Though he handles the humorous moments without a problem Hemsworth struggles with some of the more dramatic scenes in the movie; the result of over-acting and too much time spent on the Australian soap opera Home and Away. Luckily he’s surrounded by a stellar supporting cast that fills the void. Most impressive is Tom Hiddleston who gives a truly humanistic performance as the jealous Loki. His arc steeped in Shakespearean tragedy (like Thor’s) drums up genuine sympathy that one rarely has for a comic book movie villain.
My grievances with the technical aspects of the production aside Branagh has succeeded in further exploring the Marvel Universe with a film that works both as a standalone superhero flick and as the next chapter in the story of The Avengers. Thor is very much a comic book film and doesn’t hide from the reputation that its predecessors have given the sub-genre or the tropes that define it. Balanced pretty evenly between “serious” and “silly ” its scope is large enough to please fans well versed in the source material but its tone is light enough to make it a mainstream hit.
Trekkies were faced with breaking off cold turkey from their Star Trek jones with Voyager's season finale (syndication of the four series notwithstanding) until UPN announced that it would carry this fall Enterprise, the fifth serial based on the 1960s original.
And everyone exhaled.
UPN announced May 17 that Enterprise would launch earlier than most other serials, sometime in mid-September, limiting fans' downtime to a mere 12 weeks or so.
Enterprise's debut episode will be a two-hour premiere, which UPN entertainment chief Tom Nunan said would be preceded with "one of the [network's] largest marketing campaigns ever."
To be clear, it's just called Enterprise, not Star Trek: Enterprise, though what the difference would be, no one is quite sure.
"Paramount felt it was no longer necessary. Enterprise is synonymous with Star Trek," UPN president Dean Valentine told reporters.
Eschewing comparisons to the three prior spin-offs, it has been confirmed that this is a prequel to the original series. The tagline for Enterprise is: "The Final Frontier Has A New Beginning."
Enterprise is set in the 22nd century, 150 years before the legendary Capt. James T. Kirk appears on the scene. Featuring Quantum Leap's Scott Bakula as Capt. Jonathan Archer, who commands one of Earth's first starships, it is a time when humanity isn't quite used to the new technology they've created or the new life forms they've encountered.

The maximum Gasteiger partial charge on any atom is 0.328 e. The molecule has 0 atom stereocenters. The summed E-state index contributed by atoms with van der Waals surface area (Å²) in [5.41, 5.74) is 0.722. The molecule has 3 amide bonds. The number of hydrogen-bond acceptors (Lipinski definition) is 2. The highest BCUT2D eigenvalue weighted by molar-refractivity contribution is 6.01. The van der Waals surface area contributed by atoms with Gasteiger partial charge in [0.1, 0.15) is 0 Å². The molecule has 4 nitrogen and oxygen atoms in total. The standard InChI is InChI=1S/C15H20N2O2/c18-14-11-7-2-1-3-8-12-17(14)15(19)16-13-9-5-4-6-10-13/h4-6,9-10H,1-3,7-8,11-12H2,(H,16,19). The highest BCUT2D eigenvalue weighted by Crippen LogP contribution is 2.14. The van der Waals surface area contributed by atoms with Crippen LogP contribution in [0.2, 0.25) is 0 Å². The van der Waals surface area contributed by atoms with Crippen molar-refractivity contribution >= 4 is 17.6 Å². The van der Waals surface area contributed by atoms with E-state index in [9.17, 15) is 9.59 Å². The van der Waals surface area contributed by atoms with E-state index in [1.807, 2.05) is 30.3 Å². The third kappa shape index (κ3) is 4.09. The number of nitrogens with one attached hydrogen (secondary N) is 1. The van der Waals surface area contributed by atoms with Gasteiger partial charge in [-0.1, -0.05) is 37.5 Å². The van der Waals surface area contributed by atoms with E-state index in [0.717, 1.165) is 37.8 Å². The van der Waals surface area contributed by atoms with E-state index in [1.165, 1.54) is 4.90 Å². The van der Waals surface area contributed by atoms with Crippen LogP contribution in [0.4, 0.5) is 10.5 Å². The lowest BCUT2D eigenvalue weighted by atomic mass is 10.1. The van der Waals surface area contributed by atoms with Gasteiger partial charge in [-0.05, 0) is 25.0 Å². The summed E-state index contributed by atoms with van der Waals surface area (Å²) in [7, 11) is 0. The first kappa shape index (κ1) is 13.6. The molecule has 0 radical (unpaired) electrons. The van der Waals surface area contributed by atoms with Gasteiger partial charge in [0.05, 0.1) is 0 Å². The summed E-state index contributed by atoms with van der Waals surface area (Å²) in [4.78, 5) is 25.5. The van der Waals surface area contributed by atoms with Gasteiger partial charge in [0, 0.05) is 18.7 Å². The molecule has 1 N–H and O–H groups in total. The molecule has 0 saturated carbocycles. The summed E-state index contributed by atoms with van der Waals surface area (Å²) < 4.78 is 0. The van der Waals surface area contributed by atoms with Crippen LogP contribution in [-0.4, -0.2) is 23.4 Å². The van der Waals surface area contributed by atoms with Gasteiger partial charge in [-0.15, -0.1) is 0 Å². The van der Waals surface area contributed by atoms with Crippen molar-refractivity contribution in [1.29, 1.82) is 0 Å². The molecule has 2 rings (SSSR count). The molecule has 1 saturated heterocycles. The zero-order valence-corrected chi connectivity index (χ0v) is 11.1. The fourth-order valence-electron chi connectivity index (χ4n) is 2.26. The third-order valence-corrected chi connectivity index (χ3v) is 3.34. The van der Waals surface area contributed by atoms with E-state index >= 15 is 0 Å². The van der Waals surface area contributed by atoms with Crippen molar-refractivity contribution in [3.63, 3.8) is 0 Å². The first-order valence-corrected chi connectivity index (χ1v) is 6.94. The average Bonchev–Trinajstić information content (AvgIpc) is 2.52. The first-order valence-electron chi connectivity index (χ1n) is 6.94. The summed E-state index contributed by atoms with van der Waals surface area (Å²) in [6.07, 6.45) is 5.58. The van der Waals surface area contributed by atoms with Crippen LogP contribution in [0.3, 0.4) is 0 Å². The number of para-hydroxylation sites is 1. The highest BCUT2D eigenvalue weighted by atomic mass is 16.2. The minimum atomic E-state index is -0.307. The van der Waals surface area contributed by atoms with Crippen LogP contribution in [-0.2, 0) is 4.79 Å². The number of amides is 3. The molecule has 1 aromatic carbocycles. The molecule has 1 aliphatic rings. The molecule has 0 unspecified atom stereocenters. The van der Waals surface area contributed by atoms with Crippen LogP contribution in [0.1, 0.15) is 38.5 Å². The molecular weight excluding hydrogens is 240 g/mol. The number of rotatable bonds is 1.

Rick Berman, who has become the keeper of the Star Trek flame since the 1991 death of series founder Gene Roddenberry, promised that Enterprise will return to Star Trek's fundamentals and Roddenberry's vision of a hopeful future.
With a multiethnic, international ensemble cast (to tap into the international enthusiasm), the Enterprise's crew is rounded out as follows: John Billingsley (Crocodile Dundee in Los Angeles) as Dr. Phlox, the ship's medical officer; Jolene Blalock (TV's Jason and the Argonauts) as the vixen Vulcan first officer T'Pol; Dominic Keating (Jungle2Jungle) as weapons man Malcolm Reed; Anthony Montgomery as the navigator Travis Mayweather; Linda Park as communications officer Hoshi Sato; and Connor Trinneer (HBO's 61*) as the engineer Charlie Tucker.
"Appropriately, the crew of Enterprise exhibits a sense of wonder as well as a little trepidation about the strange things and beings they will encounter. Being among the first to explore deep space, they will have to prove they are ready for life among the stars," Nunan said.
The Vulcans are still a fresh new face to humans, and despite their help in advancing interstellar travel, are still not completely trusted by the Earthlings. The Vulcans, for their part, don't think the humans are quite ready to meet new races.
"What's important about Enterprise is ... interplanetary space travel is a fairly new thing in this era," said Marvin V. Rush, director of photography on the new show. "Warp drive has been around for a while, but not very long. Transporter technology is also fairly new, and while it's proven, not everybody in the world trusts it."
It's also a time of great upheaval in the galaxy, which leads to the formation of the Federation.
Cinescape reports on its Web site that the Enterprise pilot will be titled Broken Bow. A Klingon's ship crashes on Earth--the first contact between humans and Klingons--but something goes awry as Earth tries to get him home, resulting in the start of Klingon-human tensions.
The Web site also states that the Klingons will have bumpy foreheads, as they have since Star Trek: The Next Generation, the first spin-off, but contrary to the original series. Gene Roddenberry was quoted prior to his passing that Klingons "were always intended to look that way, we just didn't have the budget for it back in the '60s."
StarTrek.com, the official Enterprise Web site, posted what the new series will bring to fans.
"The combination of science fiction, action/adventure and compelling stories of collective bravery and individual heroism remains true to the spirit of one of television's formidable brands," according to the Web site.
"[The] saga continues to explore human and alien behavior as well as brand new worlds. As with each incarnation of the franchise, Enterprise pushes the edge of the visual envelope with the kind of state of the art special effects that have made Star Trek a global phenomenon."
William Shatner, who played Capt. Kirk in the original series, is quoted on Star Trek über-site Trek Today as saying: "There is something in the formula of the franchise that seems to work and it will work again [for] Scott Bakula and Enterprise."
Enterprise will inherit Voyager's 8 p.m. Wednesday slot on UPN's schedule.
"You all are witness to a show that guarantees instant attention, recognition, anticipation and most importantly, success," Nunan told a gathering of advertisers and affiliate representatives.
"Star Trek is the most popular science fiction franchise in the world."